6/10- Psychosocial (Gender and Sexual Identity) Development Flashcards Preview

Term 5: Behavioral Science > 6/10- Psychosocial (Gender and Sexual Identity) Development > Flashcards

Flashcards in 6/10- Psychosocial (Gender and Sexual Identity) Development Deck (47):
1

What is sex?

A persons' biological identity (chromosomes, genitalia...)

2

What is gender?

A person's social and cultural identity as male or female (how other people understand your sex based on behavior, appearance, etc.); culturally determined social meanings and characteristics

3

What is gender identity?

One's awareness of one's gender and its implications

4

What is gender role standard?

A behavior, value, or motive that members of a society consider more typical or appropriate for members of one sex; also culturally determined

5

What is gender typing?

The process by which a child becomes aware of his or her gender and acquires motives, values, and behaviors considered appropriate for members of that sex

6

What are the 3 components of gender typing?

1. Gender identity

2. Gender-role stereotypes

3. Gender-based behavior

7

Gender identity by age?

0-2: gender discrimination; self labeling

- 4 mo old infants can discriminate male/female voices

- 1 yo infants can discriminate male/female faces

3-6: gender conservation (permanence of the situation... I am a boy now and will be in the future)

- Labeling typ established by 3, but not future-oriented (may fear that behavior can change gender)

7-11: awareness of gender typicality or variance and connectedness

12-adult: identity saliency increases (know what you are, understand differences, place self on spectrum) 

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Gender stereotyping by age?

0-2: early emergence (early ideas); primarily influenced by parent attitudes toward child

3-6: interests, activities and occupations (rigid)

- Grade school kids draw sharp distinctions between sexes on psychological dimensions and treat stereotypes as "rules"

7-11: personality traits and achievement domains (less rigid) 

12-adult: gender intensification

*First learn positive traits of their own gender and negative traits of the other gender

- Early on the rigidity reflects an ego-centric need to have clear cognitive representations of gender roles

**In latency, can discriminate between obligatory and non-obligatory standards (boys don't usually play with dolls but it's not a bad thing)

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When do you see increases in bullying based on gender identity/stereotyping?

Middle school

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What is gender intensification?

Magnification of sex differences that is associated with increased pressure to conform to gender roles

- Influenced by parents, friendships, romantic pursuits and social pressures

- Intensity lessens by late adolescence but even adults remain very intolerant of males that disregard gender-role prescriptions

11

Gender typed behavior by age?

0-2: toy/activity preferences; gender segregation

- Preferences emerge as early as 1 yo; many 18-24 mo will refuse to play with cross-gendered toys even if no others are available

3-6: toy/activity preferences and gender segregation increases

- By age 5, will actively reject opposite sex playmates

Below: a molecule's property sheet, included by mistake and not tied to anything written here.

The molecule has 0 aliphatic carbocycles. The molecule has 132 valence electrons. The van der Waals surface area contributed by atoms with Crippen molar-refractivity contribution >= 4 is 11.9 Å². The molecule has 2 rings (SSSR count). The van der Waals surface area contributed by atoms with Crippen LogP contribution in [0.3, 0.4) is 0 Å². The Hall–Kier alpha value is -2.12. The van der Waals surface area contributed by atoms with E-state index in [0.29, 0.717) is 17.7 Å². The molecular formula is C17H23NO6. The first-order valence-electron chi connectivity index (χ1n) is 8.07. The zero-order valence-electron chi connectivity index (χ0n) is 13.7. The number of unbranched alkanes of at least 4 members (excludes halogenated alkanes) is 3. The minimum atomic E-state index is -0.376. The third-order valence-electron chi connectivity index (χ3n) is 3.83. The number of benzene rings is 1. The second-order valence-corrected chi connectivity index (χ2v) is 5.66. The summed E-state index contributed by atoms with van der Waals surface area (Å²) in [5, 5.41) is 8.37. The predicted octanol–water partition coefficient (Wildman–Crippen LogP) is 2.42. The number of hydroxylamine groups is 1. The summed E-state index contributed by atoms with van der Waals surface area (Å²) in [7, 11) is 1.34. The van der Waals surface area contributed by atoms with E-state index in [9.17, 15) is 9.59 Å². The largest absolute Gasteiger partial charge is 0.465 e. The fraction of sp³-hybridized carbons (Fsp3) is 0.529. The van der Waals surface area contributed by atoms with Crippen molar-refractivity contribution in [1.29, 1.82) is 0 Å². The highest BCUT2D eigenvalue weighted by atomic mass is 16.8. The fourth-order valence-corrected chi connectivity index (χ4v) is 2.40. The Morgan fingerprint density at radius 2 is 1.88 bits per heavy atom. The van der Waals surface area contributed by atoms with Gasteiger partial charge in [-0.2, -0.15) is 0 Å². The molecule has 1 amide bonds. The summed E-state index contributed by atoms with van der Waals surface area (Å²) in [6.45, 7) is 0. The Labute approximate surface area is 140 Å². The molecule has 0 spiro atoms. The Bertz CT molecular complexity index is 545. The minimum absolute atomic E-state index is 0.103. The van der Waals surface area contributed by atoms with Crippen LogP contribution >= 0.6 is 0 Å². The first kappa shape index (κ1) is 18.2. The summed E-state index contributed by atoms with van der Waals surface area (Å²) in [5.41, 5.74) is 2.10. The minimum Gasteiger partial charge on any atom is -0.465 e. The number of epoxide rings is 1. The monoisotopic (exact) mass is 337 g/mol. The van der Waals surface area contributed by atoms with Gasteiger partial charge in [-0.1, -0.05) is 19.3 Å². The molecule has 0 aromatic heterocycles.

7-11: toy/activity preference increases (boys > girls); segregation persists

- By age 10, those that maintain clear boundaries with same gender play partners are seen as more popular and socially competent

12-adult: conformity increases and gender segregation decreases 

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Why do boys face greater pressure to conform to traditional gender role behavior?

Many cultures assign greater status to male gender role; also reason why girls retain male interests longer in latency (given more leeway; male role is valued)

13

What probably triggers gender conformity in girls during adolescence?

- Possibly feminization of their bodies during puberty

- Need to attract partners

- Cognitive groth that results in increased consciousness of body image, other's opinions of them, and increased susceptibility to gender intensification

14

Boys or girls have more developmental vulnerability?

Developmental vulnerability: boys

- Boys more vulnerable to prenatal and perinatal exposures and experience higher rates of autism, LD, ADHD, emotional disorders, MR

15

Boys or girls are more verbal?

Verbal: girls

- Girls show earlier acquisition and development of verbal skills, especially comprehension and fluency and test higher in comprehension through adolescence; boys show some advantage in verbal analogies

16

Boys or girls are more visual/spatial?

Visual/spatial: boys

- Boys have slight advantage, detectable as early as age 4 that persists across lifetime; testosterone may stimulate these areas of the brain

17

Boys are girls are more mathematical?

Mathematical: boys and girls

- Boys have better arithmetic reasoning, especially among high achievers and problem-solving skills

- Girls have better computational skills and tend to have better math grades

18

Boys or girls are more active?

Activity: boys

- Boys more active prior to and after birth, through childhood and have a preference for rough and tumble play

- Girls are less likely to initiate or be receptive to R and T play

19

Boys or girls are more aggressive?

Aggression: boys (slightly girls)

- Boys show more physical and verbal aggression as early as age 2 and evidence 10x as much antisocial and violent crime as girls in adolescence

- Girls typically express hostility through covert means, including snubbing, ignoring or undermining social status or relationships

20

Boys or girls are more compliant?

Compliance: girls

- From preschool, girls are more likely to comply with requests and demands of authority figures; girls use tact and polite suggestion to encourage compliance in others

- Boys tend to use demanding or controlling strategies

21

Boys or girls are more risk takers?

Risk taking: boys

- Boys are more likely to take risks in uncertain situations (partially due to higher levels of activity but also determined by parents permissiveness and tendency to enforce rules against risk taking with their daughters rather than sons) which persists through adolescence and results in experiencing more consequences

22

Boys or girls are more expressive?

Expressivity: girls

- Infant emotional displays are equivocal

- From toddlerhood onward boys express primarily anger whereas

- Girls have a greater range of emotional expression and verbiage

- This is partially influenced by parents tendency to talk with their daughters about emotions and emotional events than their sons

23